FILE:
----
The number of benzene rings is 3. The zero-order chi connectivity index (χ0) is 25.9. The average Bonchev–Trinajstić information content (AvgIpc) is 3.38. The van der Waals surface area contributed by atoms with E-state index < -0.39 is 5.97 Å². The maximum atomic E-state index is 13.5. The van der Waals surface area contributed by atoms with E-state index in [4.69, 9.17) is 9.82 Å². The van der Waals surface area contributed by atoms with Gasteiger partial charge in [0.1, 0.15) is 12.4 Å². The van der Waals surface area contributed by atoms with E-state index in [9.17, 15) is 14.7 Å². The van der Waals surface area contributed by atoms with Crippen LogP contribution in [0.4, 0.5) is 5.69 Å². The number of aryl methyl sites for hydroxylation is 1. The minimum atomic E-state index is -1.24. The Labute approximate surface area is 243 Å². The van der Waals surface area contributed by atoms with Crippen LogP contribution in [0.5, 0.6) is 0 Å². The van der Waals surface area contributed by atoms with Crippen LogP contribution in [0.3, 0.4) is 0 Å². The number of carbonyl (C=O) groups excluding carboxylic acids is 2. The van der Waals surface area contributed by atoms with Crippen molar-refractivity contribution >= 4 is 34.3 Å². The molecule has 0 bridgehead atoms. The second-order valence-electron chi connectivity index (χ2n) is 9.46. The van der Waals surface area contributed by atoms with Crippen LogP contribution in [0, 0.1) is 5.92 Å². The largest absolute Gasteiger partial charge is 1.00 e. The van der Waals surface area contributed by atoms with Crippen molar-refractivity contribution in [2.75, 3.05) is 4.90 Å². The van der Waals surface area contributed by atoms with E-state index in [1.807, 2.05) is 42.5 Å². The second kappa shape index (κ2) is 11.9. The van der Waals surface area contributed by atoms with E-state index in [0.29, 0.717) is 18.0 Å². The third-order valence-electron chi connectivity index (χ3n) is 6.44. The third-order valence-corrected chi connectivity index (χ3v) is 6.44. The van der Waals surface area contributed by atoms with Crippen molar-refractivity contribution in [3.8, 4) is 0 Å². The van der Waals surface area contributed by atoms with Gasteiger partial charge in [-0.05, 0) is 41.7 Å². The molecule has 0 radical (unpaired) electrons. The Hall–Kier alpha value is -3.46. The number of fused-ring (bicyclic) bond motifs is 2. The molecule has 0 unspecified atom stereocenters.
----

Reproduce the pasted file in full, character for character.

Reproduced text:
The number of benzene rings is 3. The zero-order chi connectivity index (χ0) is 25.9. The average Bonchev–Trinajstić information content (AvgIpc) is 3.38. The van der Waals surface area contributed by atoms with E-state index < -0.39 is 5.97 Å². The maximum atomic E-state index is 13.5. The van der Waals surface area contributed by atoms with E-state index in [4.69, 9.17) is 9.82 Å². The van der Waals surface area contributed by atoms with Gasteiger partial charge in [0.1, 0.15) is 12.4 Å². The van der Waals surface area contributed by atoms with E-state index in [9.17, 15) is 14.7 Å². The van der Waals surface area contributed by atoms with Crippen LogP contribution in [0.4, 0.5) is 5.69 Å². The number of aryl methyl sites for hydroxylation is 1. The minimum atomic E-state index is -1.24. The Labute approximate surface area is 243 Å². The van der Waals surface area contributed by atoms with Crippen LogP contribution in [0.5, 0.6) is 0 Å². The van der Waals surface area contributed by atoms with Crippen LogP contribution in [0.3, 0.4) is 0 Å². The number of carbonyl (C=O) groups excluding carboxylic acids is 2. The van der Waals surface area contributed by atoms with Crippen molar-refractivity contribution >= 4 is 34.3 Å². The molecule has 0 bridgehead atoms. The second-order valence-electron chi connectivity index (χ2n) is 9.46. The van der Waals surface area contributed by atoms with Crippen LogP contribution in [0, 0.1) is 5.92 Å². The largest absolute Gasteiger partial charge is 1.00 e. The van der Waals surface area contributed by atoms with Crippen molar-refractivity contribution in [2.75, 3.05) is 4.90 Å². The van der Waals surface area contributed by atoms with E-state index in [1.807, 2.05) is 42.5 Å². The second kappa shape index (κ2) is 11.9. The van der Waals surface area contributed by atoms with E-state index in [0.29, 0.717) is 18.0 Å². The third-order valence-electron chi connectivity index (χ3n) is 6.44. The third-order valence-corrected chi connectivity index (χ3v) is 6.44. The van der Waals surface area contributed by atoms with Crippen molar-refractivity contribution in [3.8, 4) is 0 Å². The van der Waals surface area contributed by atoms with Gasteiger partial charge in [-0.05, 0) is 41.7 Å². The molecule has 0 radical (unpaired) electrons. The Hall–Kier alpha value is -3.46. The number of fused-ring (bicyclic) bond motifs is 2. The molecule has 0 unspecified atom stereocenters.